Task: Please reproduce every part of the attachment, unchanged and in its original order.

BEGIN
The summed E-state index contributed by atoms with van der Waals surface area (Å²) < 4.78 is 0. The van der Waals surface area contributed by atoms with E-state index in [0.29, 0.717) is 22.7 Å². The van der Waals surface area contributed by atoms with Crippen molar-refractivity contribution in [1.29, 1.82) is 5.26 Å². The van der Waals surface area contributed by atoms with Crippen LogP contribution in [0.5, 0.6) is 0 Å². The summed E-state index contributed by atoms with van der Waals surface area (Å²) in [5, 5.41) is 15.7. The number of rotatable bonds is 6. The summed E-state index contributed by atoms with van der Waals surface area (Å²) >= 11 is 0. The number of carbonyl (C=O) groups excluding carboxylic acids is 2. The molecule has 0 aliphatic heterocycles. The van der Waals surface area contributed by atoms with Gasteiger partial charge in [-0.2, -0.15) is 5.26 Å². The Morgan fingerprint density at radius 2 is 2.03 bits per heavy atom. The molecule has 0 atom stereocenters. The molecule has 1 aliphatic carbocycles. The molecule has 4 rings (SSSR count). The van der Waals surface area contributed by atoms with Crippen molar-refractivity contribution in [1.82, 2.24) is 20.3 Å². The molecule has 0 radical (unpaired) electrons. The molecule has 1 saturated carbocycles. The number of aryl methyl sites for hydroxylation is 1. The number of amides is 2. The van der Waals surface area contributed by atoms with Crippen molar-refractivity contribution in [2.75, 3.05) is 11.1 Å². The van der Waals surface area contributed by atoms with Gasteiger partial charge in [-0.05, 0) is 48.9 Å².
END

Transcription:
The summed E-state index contributed by atoms with van der Waals surface area (Å²) < 4.78 is 0. The van der Waals surface area contributed by atoms with E-state index in [0.29, 0.717) is 22.7 Å². The van der Waals surface area contributed by atoms with Crippen molar-refractivity contribution in [1.29, 1.82) is 5.26 Å². The van der Waals surface area contributed by atoms with Crippen LogP contribution in [0.5, 0.6) is 0 Å². The summed E-state index contributed by atoms with van der Waals surface area (Å²) in [5, 5.41) is 15.7. The number of rotatable bonds is 6. The summed E-state index contributed by atoms with van der Waals surface area (Å²) >= 11 is 0. The number of carbonyl (C=O) groups excluding carboxylic acids is 2. The molecule has 0 aliphatic heterocycles. The van der Waals surface area contributed by atoms with Gasteiger partial charge in [-0.2, -0.15) is 5.26 Å². The Morgan fingerprint density at radius 2 is 2.03 bits per heavy atom. The molecule has 0 atom stereocenters. The molecule has 1 aliphatic carbocycles. The molecule has 4 rings (SSSR count). The van der Waals surface area contributed by atoms with Crippen molar-refractivity contribution in [1.82, 2.24) is 20.3 Å². The molecule has 0 radical (unpaired) electrons. The molecule has 1 saturated carbocycles. The number of aryl methyl sites for hydroxylation is 1. The number of amides is 2. The van der Waals surface area contributed by atoms with Crippen molar-refractivity contribution in [2.75, 3.05) is 11.1 Å². The van der Waals surface area contributed by atoms with Gasteiger partial charge in [-0.05, 0) is 48.9 Å².